BY AURÉLIE PTITO
Usually Sel Gras has the type of service where you exclaim “all this? But it’s not even my birthday!” Well last week it actually was my birthday and I got my cake and ate it too. And by that I mean that I even had a beautiful bouquet of flowers waiting for me at the table, courtesy of the magnificent co-owner, Matthieu Arteau.
Although I don’t think they actually planned it for my birthday, that night the restaurant was hosting a special event dubbed “Soirée Vignerons et Dégustation”. As the name implies, this consisted of a tasting menu with wine pairings, featuring vintages from France. Not only did we get to savour three delicious courses whipped up by chef Marco Santos but we also got to sip on six different wines, with the grape growers on hand to describe everything we were drinking and to paint such a vivid picture of their vineyards that everyone at our table immediately decided to plan a trip to France to visit the estates of the excellent wines we drank. I think this is an extremely interesting concept and it was pulled off beautifully.
First, for the uninitiated, a word about what I love about Sel Gras: their high-end “Mediterranean comfort food” served with none of the pretentiousness of all the other comparable Montreal restaurants, expertly managed by co-owner David Martin (the atmosphere here is as good as the food); a constantly changing selection of freshly-shucked oysters; a homemade hummus and merguez (from next-door neighbour Boucherie Lawrence) starter; a dessert list that isn’t an afterthought; and a killer cocktail bar tended by the expert Farsim Fahandezh (I’m sure she can make you anything you want, but will not be referred to as a mixologist!)
The “Soirée Vignerons et Dégustation”, which the restaurant hopes to make a monthly event, was a hit and definitely something I would go back for and recommend. All the courses tasted are also available on the regular menu, thank God, because that tender magret with blackberry sauce and marinated artichoke (paired with three (!) glasses of delicious red) brought silence to the table and still makes my mouth water a week later. Of course, as the meal and the drinks wore on, my recollection gets a bit fuzzier (so don’t expect me to tell you what those three glasses of red were, but you can ask their very knowledgeable staff). I do remember the oysters and the Crémant de Limoux, drier than most I’ve tasted and a beautiful complement to those fleshy bivalves. I also have a vague but fond memory of a creamy red tuna tartare and the two delicious white wines it came with (I want to say pinot blanc from Alsace and a pinot gris/riesling?) Since it was my birthday, we went all out and ordered dessert: a creamy vanilla crème brûlée and an ice cream stuffed donut. For this course, we did our own pairing: grappa, shots of Jameson, and possibly margaritas. Although fun, our food and drink pairing was decidedly less of a success than the previous courses. Some things are better left to the professionals, especially at the later stages of the evening!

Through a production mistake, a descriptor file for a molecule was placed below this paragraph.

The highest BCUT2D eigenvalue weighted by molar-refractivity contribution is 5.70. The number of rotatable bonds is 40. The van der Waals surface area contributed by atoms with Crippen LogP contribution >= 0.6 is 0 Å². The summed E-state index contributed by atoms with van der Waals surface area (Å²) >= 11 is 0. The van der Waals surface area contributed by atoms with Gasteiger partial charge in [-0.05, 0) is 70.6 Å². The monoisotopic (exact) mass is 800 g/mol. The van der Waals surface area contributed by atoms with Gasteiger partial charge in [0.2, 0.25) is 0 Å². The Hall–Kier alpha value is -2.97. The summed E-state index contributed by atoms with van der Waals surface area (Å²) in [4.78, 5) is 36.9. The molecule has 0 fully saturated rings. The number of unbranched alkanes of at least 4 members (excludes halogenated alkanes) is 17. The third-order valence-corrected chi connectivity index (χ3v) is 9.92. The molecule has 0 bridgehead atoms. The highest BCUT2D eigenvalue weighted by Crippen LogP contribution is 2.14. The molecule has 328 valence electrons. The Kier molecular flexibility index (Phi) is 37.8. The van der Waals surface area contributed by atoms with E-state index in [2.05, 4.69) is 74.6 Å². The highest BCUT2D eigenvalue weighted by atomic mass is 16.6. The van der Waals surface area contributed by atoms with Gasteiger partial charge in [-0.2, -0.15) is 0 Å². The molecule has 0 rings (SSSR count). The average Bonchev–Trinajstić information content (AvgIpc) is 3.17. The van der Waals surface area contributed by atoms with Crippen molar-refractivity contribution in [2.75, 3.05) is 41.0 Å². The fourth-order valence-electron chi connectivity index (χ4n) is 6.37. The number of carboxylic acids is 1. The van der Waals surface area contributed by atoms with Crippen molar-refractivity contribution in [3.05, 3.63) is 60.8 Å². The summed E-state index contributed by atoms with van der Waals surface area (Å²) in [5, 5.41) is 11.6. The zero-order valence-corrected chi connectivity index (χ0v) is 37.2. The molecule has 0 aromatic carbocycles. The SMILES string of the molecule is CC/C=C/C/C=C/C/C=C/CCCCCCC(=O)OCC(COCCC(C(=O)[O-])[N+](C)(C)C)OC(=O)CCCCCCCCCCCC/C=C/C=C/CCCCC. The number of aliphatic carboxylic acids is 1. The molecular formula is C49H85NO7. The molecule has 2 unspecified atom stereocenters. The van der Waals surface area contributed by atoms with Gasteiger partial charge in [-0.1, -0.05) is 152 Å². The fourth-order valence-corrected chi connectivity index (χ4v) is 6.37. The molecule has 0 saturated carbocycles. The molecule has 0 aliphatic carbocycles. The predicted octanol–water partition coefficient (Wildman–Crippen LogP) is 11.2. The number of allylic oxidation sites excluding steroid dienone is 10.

The very personable vineyard owners had many words of wisdom to share, such as the one in the title and this parting thought: “the only way to enjoy good wine is with good food”. Sel Gras has an abundance of both.
Restaurant Sel Gras
5245 Boul. St-Laurent
For more information on the wines we tasted: